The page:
People heard it, and they were pleased. Because according to local legend, it heralded peace. And of course the roaring stone lion proved right, because that year brought with it victory and the end of the war.
The lion's New Year message made the national press, but strangely seems to have been ignored by the local paper, the Market Drayton Advertiser, so perhaps we might conjecture that its editor dismissed it as a load of hokum.
It is a story that John Ruscoe of Shrewsbury, who grew up in the area, heard years ago.
"I remember a local farmer Jim Owen telling me about how he heard the roar of the lion himself back in 1945. The story became a legend. I recently came across an article in the Daily Sketch about it and can see that Jim was obviously not the only one to hear the roar.
"I think this is an appropriate time as it's 75 years since VE Day and also a time when we all need a little peace during these difficult times."
That article in the Daily Sketch was carried on January 9, 1945, under the headline "Legend Lion Roars Peace in 1945."
"From the ancient Roman sacrificial ground in Hawkstone Park, Shropshire, the lion of legend has roared his message of peace this year," it began.
"When his roar is heard three times during the first week of a New Year, says the legend, then peace will come to all who hear it, and the people of the tiny villages of Wem, Hodnet, and Weston-under-Redcastle were jubilant yesterday.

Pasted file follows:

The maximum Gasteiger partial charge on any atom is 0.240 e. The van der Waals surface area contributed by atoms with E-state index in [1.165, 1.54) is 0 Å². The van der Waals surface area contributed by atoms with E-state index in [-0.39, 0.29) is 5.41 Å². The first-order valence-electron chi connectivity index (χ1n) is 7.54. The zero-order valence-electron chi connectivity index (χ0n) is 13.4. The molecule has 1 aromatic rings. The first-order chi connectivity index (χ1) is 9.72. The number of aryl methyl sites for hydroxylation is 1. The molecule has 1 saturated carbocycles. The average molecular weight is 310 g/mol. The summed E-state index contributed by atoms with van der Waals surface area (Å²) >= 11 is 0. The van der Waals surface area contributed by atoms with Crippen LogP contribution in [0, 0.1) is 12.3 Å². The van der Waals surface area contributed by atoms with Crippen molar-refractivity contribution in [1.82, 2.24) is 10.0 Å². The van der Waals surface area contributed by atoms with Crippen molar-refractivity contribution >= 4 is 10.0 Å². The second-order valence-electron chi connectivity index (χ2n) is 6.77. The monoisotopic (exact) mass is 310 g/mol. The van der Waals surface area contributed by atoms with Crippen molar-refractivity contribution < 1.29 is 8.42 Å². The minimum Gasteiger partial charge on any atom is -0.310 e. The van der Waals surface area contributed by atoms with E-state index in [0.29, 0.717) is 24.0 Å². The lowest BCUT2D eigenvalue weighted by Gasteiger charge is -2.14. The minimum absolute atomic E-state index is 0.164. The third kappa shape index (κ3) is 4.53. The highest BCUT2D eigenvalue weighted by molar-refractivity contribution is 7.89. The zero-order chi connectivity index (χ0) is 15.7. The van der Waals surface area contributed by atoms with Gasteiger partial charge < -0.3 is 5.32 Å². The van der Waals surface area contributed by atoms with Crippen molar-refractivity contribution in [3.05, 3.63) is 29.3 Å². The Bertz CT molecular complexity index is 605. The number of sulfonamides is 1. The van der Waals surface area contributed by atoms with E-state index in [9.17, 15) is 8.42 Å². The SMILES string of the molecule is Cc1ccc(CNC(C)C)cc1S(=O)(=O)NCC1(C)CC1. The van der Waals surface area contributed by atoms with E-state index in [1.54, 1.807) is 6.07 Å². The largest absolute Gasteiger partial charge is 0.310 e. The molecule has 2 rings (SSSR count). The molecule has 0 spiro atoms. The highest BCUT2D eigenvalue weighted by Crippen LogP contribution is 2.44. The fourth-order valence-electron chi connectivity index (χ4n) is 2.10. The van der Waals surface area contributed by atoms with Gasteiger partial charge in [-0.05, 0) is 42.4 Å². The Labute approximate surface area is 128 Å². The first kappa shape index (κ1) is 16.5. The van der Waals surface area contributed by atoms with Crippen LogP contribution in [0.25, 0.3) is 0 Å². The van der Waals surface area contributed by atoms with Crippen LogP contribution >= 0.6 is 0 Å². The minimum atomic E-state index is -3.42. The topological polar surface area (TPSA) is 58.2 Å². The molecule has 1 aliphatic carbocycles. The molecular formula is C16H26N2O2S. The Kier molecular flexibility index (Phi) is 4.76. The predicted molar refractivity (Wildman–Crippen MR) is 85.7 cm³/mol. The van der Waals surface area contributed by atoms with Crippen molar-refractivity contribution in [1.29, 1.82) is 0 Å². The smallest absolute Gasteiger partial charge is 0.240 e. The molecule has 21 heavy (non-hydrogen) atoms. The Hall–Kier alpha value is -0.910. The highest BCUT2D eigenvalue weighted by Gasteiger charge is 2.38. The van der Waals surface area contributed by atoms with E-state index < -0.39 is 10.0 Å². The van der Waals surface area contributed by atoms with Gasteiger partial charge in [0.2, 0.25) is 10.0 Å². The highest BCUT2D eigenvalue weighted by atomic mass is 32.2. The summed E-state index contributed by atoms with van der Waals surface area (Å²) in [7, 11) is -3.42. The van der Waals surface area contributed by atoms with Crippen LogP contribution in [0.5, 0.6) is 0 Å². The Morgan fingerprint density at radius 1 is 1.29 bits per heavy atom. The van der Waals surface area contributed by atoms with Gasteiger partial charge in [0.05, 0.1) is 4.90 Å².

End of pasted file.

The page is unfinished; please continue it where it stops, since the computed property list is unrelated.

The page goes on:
"For the 'lion' was heard on the nights of Monday, Tuesday, and Saturday last week.
"Pilot Officer F C Melhuish, aged 25, whose mind has been trained to facts, not superstition, told me: 'I was in Wem during the week and heard the roar three times. Each time the wind was howling across the plain, but the roar was sufficiently deep and penetrating to be heard clearly above the wind.'
"His mother, Mrs J K Melhuish, said: 'I heard it too, but not for the first time. I spent the first week of my honeymoon here. That was the first week of 1918. My husband and I heard the roar on the same dates and about the same time as we did last week.'
"Mr S R Smith, managing director of the company which acquired Hawkstone Park and turned it into a golf club, said: 'I sleep in the rear of the hotel, and as I am a heavy sleeper I did not hear the roar. But from the comments passed at the breakfast tables during the days which followed I have no doubt that many did, and wondered what it was.'"
Sadly, it doesn't look like anybody will ever hear the Hawkstone lion's roar again.
John says: "The lion was carved out of local Grinshill sandstone and was positioned behind iron bars in a cave carved out of the sandstone on the Redcastle Hill at Hawkstone Park, known as The Lion's Den.
"This was originally one of the many attractions to the Hawkstone Follies many years ago when the public could view him in his den.
"Sadly the lion was destroyed years ago. The iron bars were taken away and used in the war effort. Part of the lion remains and can be seen in the visitor centre at the follies."